ANT 353 Language and Culture (14052) Dr. Dorothy D. Wills
Cal Poly Pomona Winter Quarter, 2014
Instructor: Dorothy D. Wills, Ph.D., Professor of Anthropology, Dept. of Geography and Anthropology.
Class meetings: MWF 9:15-10:20, 5:143.Office hours: MW 8:00-9:00, Tues. 9:00-12:00, or by appointment, located in Bldg. 5-145, phone 869-3582, or department office 869-3569.
Web page: www.csupomona.edu/~ddwills
The course is the upper division component of our sequence in linguistic anthropology (preceded by ANT 104 Introduction to Linguistic Anthropology). It provides an in-depth exposure to communicative variation within human sociocultural systems (such as slang, dialects, jargon, speaking in tongues, etc.), language acquisition, languages in contact, communicative performance, linguistic issues in meaning and cognition, aspects of the structure of language, and applied linguistics. The usual format for the class meetings is lecture/discussion, with some in-class exercises and out-of-class fieldwork. The course meets the Upper Division General Education Synthesis course requirement in Humanities (C4).
This course synthesizes information on language and culture, human communication, thought and creativity, literary expression, social and historical diversity. It bridges the humanities field of linguistics and aspects of history, literature, philosophy, and the performing arts, as well as the science and social science approaches to language.
Students will be able to:
- Compare and contrast distinctive features of languages and dialects other than Standard English.
- Develop appreciation for the acquisition of languages at any level of fluency and for communicative achievements in prose, poetry, and other performance.
- Demonstrate connections between language and culture, social life, political relations, and personal experience.
- Find practical applications (and/or career uses) for linguistic anthropology, language sciences, and foreign language skills.
- Critically evaluate usage differences in literary, scientific, multiple media, and vernacular language.
We will discuss your individual objectives for the course on the first day of class. My goals are for you to:
- Gain respect for languages and dialects other than Standard English.
- Positively evaluate the acquisition of other languages at any level of fluency.
- Realize that language is not fixed or self-contained, but related to culture, social life, political relations, and personal experience.
- Find practical applications (and/or career uses) for linguistic sciences.
- Gain experience in field and library research with respect to language topics.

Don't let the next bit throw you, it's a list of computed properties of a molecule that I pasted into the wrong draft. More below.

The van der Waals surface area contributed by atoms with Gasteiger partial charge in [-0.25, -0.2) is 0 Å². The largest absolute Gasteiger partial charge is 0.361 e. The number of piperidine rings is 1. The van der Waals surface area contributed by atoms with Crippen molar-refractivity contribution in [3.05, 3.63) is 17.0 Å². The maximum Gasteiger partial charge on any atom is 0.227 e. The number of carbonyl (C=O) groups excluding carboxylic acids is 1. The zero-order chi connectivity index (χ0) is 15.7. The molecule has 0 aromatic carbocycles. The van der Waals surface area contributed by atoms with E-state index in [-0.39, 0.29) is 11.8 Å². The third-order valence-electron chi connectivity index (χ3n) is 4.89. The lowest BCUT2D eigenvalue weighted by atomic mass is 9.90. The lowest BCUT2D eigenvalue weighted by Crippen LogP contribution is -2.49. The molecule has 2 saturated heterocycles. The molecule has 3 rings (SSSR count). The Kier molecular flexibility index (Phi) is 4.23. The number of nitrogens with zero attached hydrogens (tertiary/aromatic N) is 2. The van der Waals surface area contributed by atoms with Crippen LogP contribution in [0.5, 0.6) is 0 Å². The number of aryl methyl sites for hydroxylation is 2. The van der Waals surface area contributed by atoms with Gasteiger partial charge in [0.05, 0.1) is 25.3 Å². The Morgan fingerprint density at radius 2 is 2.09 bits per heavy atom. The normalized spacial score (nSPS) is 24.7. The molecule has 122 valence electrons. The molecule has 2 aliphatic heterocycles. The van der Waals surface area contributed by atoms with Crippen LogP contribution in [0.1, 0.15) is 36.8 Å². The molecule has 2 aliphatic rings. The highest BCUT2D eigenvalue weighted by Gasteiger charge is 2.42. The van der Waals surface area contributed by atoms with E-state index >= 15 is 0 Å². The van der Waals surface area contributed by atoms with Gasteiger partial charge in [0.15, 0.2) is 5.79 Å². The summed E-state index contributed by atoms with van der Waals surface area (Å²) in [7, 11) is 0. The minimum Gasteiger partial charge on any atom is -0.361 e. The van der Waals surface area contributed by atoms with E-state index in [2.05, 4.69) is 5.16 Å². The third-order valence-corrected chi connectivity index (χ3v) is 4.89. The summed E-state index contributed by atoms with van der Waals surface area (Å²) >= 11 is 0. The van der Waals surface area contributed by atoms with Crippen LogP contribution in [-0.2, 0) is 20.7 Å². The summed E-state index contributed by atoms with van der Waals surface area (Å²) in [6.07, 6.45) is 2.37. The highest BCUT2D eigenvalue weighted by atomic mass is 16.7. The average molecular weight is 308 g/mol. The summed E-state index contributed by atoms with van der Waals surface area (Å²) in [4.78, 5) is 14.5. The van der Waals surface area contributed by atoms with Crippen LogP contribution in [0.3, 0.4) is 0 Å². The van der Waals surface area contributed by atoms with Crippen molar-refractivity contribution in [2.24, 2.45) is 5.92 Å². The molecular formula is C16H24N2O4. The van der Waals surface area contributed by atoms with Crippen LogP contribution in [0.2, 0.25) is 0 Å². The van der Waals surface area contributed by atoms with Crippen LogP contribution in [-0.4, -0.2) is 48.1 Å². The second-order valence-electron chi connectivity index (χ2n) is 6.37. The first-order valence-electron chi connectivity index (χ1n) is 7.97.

Genie: A Scientific Tragedy, Russ Rymer. New York: Harper-Collins, 1994.
Portraits of "The Whiteman": Linguistic Play and Cultural Symbols among the Western Apache, Keith Basso. Cambridge University Press, 1979.
Linguistic Anthropology, Nancy Hickerson, 2nd ed. Harcourt, 2000.
Outline: Units, Topics and Assignments
Note: Part of the course will be on line. My plan is to meet most Mondays and Wednesdays, and a few Fridays. The other days will involve activities on Blackboard. This plan could change, but we will discuss it in class on the first day. That means at least some materials will be on Blackboard. This syllabus is to be regarded as a flexible document, but I will not change it without consultation, except as a matter of getting ahead or behind. Dates, assignments, topics, and activities could conceivably change, as we progress through the quarter. You are expected to attend class when class is held, and to participate in Blackboard activities on the given dates.
Jan. 6 Introduction to language and culture. What is language? Some myths about language, linguistics, and human communication. Course overview. Objective: Open perspective.
READ: Begin Genie. “Gesture and speech” on web. Hickerson TBA.
Jan. 8 A broad perspective on human and animal communicative behavior. Hypotheses about the origin of language. Body language (proxemics and kinesics). Objective: Examine linguacentrism.
ASSIGNMENT: Ungraded in-class exercise.
READ: Continue Genie, to finish by Jan. 31.
Jan. 10 Levels of structure: Phonetics, phonology, and morphology. Wild children, chimps, and grammar. Objective: Recognize skills related to structural levels.
Assignment: Hickerson (see Blackboard assignment).
Jan. 13 The structure of language: universals, similarities, and differences. Meet the IPA. Objective: Identify major structural features of language.
Jan. 15 Syntax, semantics, and pragmatics (language in context). Transformational generative grammar (Chomsky's theory). Ethnographic semantics. Color terms, names for diseases, 'snow' in Eskimo. Objective: Refine concept of how language maps reality. Understand issues of language differences.
Make arrangements for first assignment.
ASSIGNMENT: Child language. Due dates for these projects will be discussed in class.
Jan. 17 No meeting. Discussion of readings and project topics on Blackboard.
Jan. 20 Holiday.
Jan. 22 Language acquisition: the first (child) language. Biological basis. Language in relation to maturation and cognitive development. Objective: Understand main theory of the process of child language acquisition.
Jan. 24 No meeting. Discussion on Blackboard.
Jan. 27 General sequence of linguistic development: phonology, morphology, syntax. Context of acquisition. Socialization and parental speech (baby talk). Objective: Identify problems in acquisition.
Jan. 29 Cross-cultural case studies in child language. Wolof, Hausa, English, bilingual families. Methodological issues in language acquisition research. Objective: Increase skill in communicating with children.
ASSIGNMENT: Adult language learner.
Jan. 31 No meeting. Discussion of Genie on Blackboard.
Feb. 3 Second language acquisition. The phenomenon of 'accent'. Dialectology and code-switching. Objective: Improve receptivity to new language acquisition.
Feb. 5 Bi- and multi-lingualism in history and the modern world. How languages change. Translation theory. Objective: Improve facility with language learning.